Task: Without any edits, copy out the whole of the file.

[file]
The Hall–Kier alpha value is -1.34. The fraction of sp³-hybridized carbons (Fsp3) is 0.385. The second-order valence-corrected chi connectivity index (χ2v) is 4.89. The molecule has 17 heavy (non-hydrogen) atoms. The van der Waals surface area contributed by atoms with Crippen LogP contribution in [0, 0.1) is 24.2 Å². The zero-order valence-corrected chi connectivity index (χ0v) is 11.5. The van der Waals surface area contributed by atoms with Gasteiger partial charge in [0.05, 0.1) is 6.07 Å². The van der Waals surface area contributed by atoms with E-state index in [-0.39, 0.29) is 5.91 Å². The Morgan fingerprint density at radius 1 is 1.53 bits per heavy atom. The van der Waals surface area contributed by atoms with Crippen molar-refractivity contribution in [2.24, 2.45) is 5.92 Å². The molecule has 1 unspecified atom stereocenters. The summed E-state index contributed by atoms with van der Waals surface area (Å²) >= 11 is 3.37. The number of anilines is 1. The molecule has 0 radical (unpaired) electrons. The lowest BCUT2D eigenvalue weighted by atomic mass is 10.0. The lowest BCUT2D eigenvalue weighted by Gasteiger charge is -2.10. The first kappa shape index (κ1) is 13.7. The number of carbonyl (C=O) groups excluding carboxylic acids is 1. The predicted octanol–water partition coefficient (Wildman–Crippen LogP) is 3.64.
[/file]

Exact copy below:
The Hall–Kier alpha value is -1.34. The fraction of sp³-hybridized carbons (Fsp3) is 0.385. The second-order valence-corrected chi connectivity index (χ2v) is 4.89. The molecule has 17 heavy (non-hydrogen) atoms. The van der Waals surface area contributed by atoms with Crippen LogP contribution in [0, 0.1) is 24.2 Å². The zero-order valence-corrected chi connectivity index (χ0v) is 11.5. The van der Waals surface area contributed by atoms with Gasteiger partial charge in [0.05, 0.1) is 6.07 Å². The van der Waals surface area contributed by atoms with E-state index in [-0.39, 0.29) is 5.91 Å². The Morgan fingerprint density at radius 1 is 1.53 bits per heavy atom. The van der Waals surface area contributed by atoms with Crippen molar-refractivity contribution in [2.24, 2.45) is 5.92 Å². The molecule has 1 unspecified atom stereocenters. The summed E-state index contributed by atoms with van der Waals surface area (Å²) >= 11 is 3.37. The number of anilines is 1. The molecule has 0 radical (unpaired) electrons. The lowest BCUT2D eigenvalue weighted by atomic mass is 10.0. The lowest BCUT2D eigenvalue weighted by Gasteiger charge is -2.10. The first kappa shape index (κ1) is 13.7. The number of carbonyl (C=O) groups excluding carboxylic acids is 1. The predicted octanol–water partition coefficient (Wildman–Crippen LogP) is 3.64.